About Métis Child and Family Services and Bill C-92
What is the purpose of the Act?
The Act has 3 primary purposes.
- Affirms the inherent right of self-government, including jurisdiction over child and family services.
- Sets national principles and standards for the provision of child and family services to Indigenous children.
- Contributes to Canada’s implementation of the United Nations Declaration on the Rights of Indigenous peoples (UNDRIP) (section 8).
When did C-92 come into force?
An Act respecting First Nations, Inuit and Métis children, youth and families (the Act; formerly Bill C-92) received royal assent on June 21, 2019 and came into force January 1, 2020.
Who does C-92 apply to?
As a federal law, the Act applies across Canada on the federal, provincial and territorial governments (section 7).
Why is C-92 Important?
C-92 is the first federal legislation passed regarding Indigenous child and family services in Canada. It reaffirms the inherent right of Indigenous peoples. Recognized and protected by section 35 of the Constitution Act, 1982, includes jurisdiction over child and family services, as well as establishes core principles and standards specific to the provision of services to Indigenous children across the country. Central objectives of the Act include the importance of maintaining an Indigenous child’s connection to his or her family, community, culture, language, and traditions.
What changes now that the Act is in force?
As of January 1, 2020, all services providers in Canada that provide child and family services to First Nations, Métis and/or Inuit children and families must follow the national principles and minimum standards outlined in sections 9 to 17 of the Act. This ensures the best interest of the child, cultural continuity and substantive equality are at the forefront of child and family services.
Between now and until an Indigenous Governing Body exercises their jurisdiction, services to Indigenous children will continue to be provided following provincial child and family services legislation and policies and standards, which may be delivered by the provincial government or delegated Indigenous organizations.
What is an Indigenous Governing Body (IGB)?
An Indigenous Governing Body, is defined in the federal Act, as
A council, government or other entity that is authorized to act on behalf of an Indigenous group, community, or people that hold rights recognized and affirmed by section 35 of the Constitution Act, 1982 (section 1).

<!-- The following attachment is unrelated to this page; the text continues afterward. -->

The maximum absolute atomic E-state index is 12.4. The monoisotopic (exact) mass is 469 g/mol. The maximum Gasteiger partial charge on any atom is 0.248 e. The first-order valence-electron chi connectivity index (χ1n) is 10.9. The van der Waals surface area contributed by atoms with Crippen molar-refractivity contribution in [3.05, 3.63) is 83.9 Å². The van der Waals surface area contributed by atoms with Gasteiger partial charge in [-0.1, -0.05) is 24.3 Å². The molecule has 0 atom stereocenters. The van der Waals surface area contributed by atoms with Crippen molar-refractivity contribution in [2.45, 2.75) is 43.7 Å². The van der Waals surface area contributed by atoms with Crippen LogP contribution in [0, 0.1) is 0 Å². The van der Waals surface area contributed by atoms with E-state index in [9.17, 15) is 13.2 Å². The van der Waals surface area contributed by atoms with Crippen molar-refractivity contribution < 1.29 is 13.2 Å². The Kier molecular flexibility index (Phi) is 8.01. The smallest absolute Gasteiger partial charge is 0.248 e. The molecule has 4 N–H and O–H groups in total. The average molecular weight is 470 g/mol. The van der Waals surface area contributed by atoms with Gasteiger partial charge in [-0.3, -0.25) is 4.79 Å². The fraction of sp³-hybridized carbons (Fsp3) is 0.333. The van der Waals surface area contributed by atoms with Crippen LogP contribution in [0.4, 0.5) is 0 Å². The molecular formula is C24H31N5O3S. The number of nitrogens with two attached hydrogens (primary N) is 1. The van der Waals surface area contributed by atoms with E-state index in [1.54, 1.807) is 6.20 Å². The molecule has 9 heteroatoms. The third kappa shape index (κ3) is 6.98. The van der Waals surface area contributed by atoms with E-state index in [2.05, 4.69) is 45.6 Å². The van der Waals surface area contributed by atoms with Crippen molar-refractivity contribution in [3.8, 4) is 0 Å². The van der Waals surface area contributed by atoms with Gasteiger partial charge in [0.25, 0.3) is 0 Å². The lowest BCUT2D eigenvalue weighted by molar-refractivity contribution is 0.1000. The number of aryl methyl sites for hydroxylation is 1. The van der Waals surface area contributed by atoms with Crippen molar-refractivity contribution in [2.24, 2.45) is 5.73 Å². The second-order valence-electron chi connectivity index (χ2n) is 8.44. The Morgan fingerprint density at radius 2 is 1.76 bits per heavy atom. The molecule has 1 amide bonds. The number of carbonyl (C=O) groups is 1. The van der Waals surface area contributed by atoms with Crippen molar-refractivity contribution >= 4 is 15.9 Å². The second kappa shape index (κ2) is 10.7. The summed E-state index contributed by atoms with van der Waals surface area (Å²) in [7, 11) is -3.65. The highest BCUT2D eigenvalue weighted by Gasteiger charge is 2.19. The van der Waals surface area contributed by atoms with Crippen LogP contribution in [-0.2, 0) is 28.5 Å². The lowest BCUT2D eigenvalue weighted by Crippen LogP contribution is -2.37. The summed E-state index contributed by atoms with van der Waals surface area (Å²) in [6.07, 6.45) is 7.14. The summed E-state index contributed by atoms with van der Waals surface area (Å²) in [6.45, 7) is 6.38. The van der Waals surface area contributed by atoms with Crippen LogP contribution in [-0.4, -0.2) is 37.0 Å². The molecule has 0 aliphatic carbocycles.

The Indigenous Governing Body (IGB) can enact Indigenous laws to deliver child and family services to their member children. An IGB must demonstrate they are authorized to act on behalf of a section 35 rights holder group, community, or people by a band council resolution, a board or AGM resolution, a referendum or assignment of the right by citizens of the Métis Nation.
What services are included in the definition of “child and family services” under the Act?
Child and family services is defined non-exhaustively under the Act as, “services to support children and families, including prevention services, early intervention services and child protection services”.
Is there a deadline to identify an Indigenous Governing Body (IGB)?
The Act defines an IGB as “a council, government or other entity that is authorized to act on behalf of an Indigenous group, community or people....”. The act does not provide a deadline for IGBs to submit notices that will establish their jurisdiction. Rather, they may choose to submit notice any time after the Act came into force in January 2020.
Is there a website identifying what IGBs have given notice of intent to draw jurisdiction under section 20(1) or to enter into coordination agreement under section 20(2)?
The information can be found at the ISC website at the following link:
Do the laws created by an IGB have to be consistent with provincial legislation?
No, the laws created by an IGB do not need to be consistent with current provincial legislation. The laws enacted by the IGBs will be given the force of equal to federal law. Due to this, they will prevail over any current federal or provincial law should there be any inconsistencies between them (pending the appeal to the Supreme Court of Canada which is to be heard in late 2022 or 2023). Though, any law enacted by an IGB must follow the principles and minimum standards in the Federal Act as described in sections 9 to 17.
Who will ensure the Act is being followed? What if a caseworker does not honour the new legislation? What can Indigenous people do to ensure these "new standards" are adhered to?
From January 2020 onward, every person providing services to Indigenous, Métis and Inuit children must follow the minimum standards within the Act.
To ensure an accountability process within the Act and to that the Act is being followed, it is important for all caseworkers providing service to Indigenous, Métis and Inuit children and families to document their decision-making process and rationale. This provides evidence and assurances that decisions are made following the minimum national standards and are in the best interests of the child. It is expected that as the implementation of the Act progresses and agreements are made, additional measures and processes will be developed to ensure alignment with both principles and national standards.